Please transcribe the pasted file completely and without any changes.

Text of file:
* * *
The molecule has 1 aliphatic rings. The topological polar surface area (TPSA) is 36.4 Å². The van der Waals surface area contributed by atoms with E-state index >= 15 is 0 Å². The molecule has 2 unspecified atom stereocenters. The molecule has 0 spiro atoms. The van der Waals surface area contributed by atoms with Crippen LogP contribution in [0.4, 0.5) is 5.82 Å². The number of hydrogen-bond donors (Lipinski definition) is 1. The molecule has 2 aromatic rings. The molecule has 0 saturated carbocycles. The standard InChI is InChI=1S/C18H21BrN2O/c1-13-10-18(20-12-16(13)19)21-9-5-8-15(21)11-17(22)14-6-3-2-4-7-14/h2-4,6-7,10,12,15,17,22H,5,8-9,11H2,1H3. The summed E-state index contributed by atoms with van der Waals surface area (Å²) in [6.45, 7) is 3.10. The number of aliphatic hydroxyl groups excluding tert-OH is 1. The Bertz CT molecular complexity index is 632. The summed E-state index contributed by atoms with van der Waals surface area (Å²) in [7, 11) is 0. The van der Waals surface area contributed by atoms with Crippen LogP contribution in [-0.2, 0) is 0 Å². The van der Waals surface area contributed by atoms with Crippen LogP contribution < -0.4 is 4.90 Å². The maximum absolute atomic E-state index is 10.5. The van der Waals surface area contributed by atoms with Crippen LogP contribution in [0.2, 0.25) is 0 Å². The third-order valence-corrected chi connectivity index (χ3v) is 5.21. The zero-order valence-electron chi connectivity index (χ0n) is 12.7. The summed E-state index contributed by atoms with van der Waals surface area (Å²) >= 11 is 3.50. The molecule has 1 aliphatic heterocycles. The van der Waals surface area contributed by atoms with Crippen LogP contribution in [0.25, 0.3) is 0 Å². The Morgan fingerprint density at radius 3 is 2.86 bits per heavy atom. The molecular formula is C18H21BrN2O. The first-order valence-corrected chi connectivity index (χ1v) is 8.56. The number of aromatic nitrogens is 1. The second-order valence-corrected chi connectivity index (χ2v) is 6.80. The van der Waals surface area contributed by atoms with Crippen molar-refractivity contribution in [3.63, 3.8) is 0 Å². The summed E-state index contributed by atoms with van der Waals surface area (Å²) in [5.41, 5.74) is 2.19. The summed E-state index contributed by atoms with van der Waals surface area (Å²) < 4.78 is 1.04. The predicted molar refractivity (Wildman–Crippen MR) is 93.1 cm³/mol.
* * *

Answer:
The molecule has 1 aliphatic rings. The topological polar surface area (TPSA) is 36.4 Å². The van der Waals surface area contributed by atoms with E-state index >= 15 is 0 Å². The molecule has 2 unspecified atom stereocenters. The molecule has 0 spiro atoms. The van der Waals surface area contributed by atoms with Crippen LogP contribution in [0.4, 0.5) is 5.82 Å². The number of hydrogen-bond donors (Lipinski definition) is 1. The molecule has 2 aromatic rings. The molecule has 0 saturated carbocycles. The standard InChI is InChI=1S/C18H21BrN2O/c1-13-10-18(20-12-16(13)19)21-9-5-8-15(21)11-17(22)14-6-3-2-4-7-14/h2-4,6-7,10,12,15,17,22H,5,8-9,11H2,1H3. The summed E-state index contributed by atoms with van der Waals surface area (Å²) in [6.45, 7) is 3.10. The number of aliphatic hydroxyl groups excluding tert-OH is 1. The Bertz CT molecular complexity index is 632. The summed E-state index contributed by atoms with van der Waals surface area (Å²) in [7, 11) is 0. The van der Waals surface area contributed by atoms with Crippen LogP contribution in [-0.2, 0) is 0 Å². The van der Waals surface area contributed by atoms with Crippen LogP contribution < -0.4 is 4.90 Å². The maximum absolute atomic E-state index is 10.5. The van der Waals surface area contributed by atoms with Crippen LogP contribution in [0.2, 0.25) is 0 Å². The third-order valence-corrected chi connectivity index (χ3v) is 5.21. The zero-order valence-electron chi connectivity index (χ0n) is 12.7. The summed E-state index contributed by atoms with van der Waals surface area (Å²) >= 11 is 3.50. The molecule has 1 aliphatic heterocycles. The van der Waals surface area contributed by atoms with Crippen LogP contribution in [0.25, 0.3) is 0 Å². The Morgan fingerprint density at radius 3 is 2.86 bits per heavy atom. The molecular formula is C18H21BrN2O. The first-order valence-corrected chi connectivity index (χ1v) is 8.56. The number of aromatic nitrogens is 1. The second-order valence-corrected chi connectivity index (χ2v) is 6.80. The van der Waals surface area contributed by atoms with Crippen molar-refractivity contribution in [3.63, 3.8) is 0 Å². The summed E-state index contributed by atoms with van der Waals surface area (Å²) in [5.41, 5.74) is 2.19. The summed E-state index contributed by atoms with van der Waals surface area (Å²) < 4.78 is 1.04. The predicted molar refractivity (Wildman–Crippen MR) is 93.1 cm³/mol.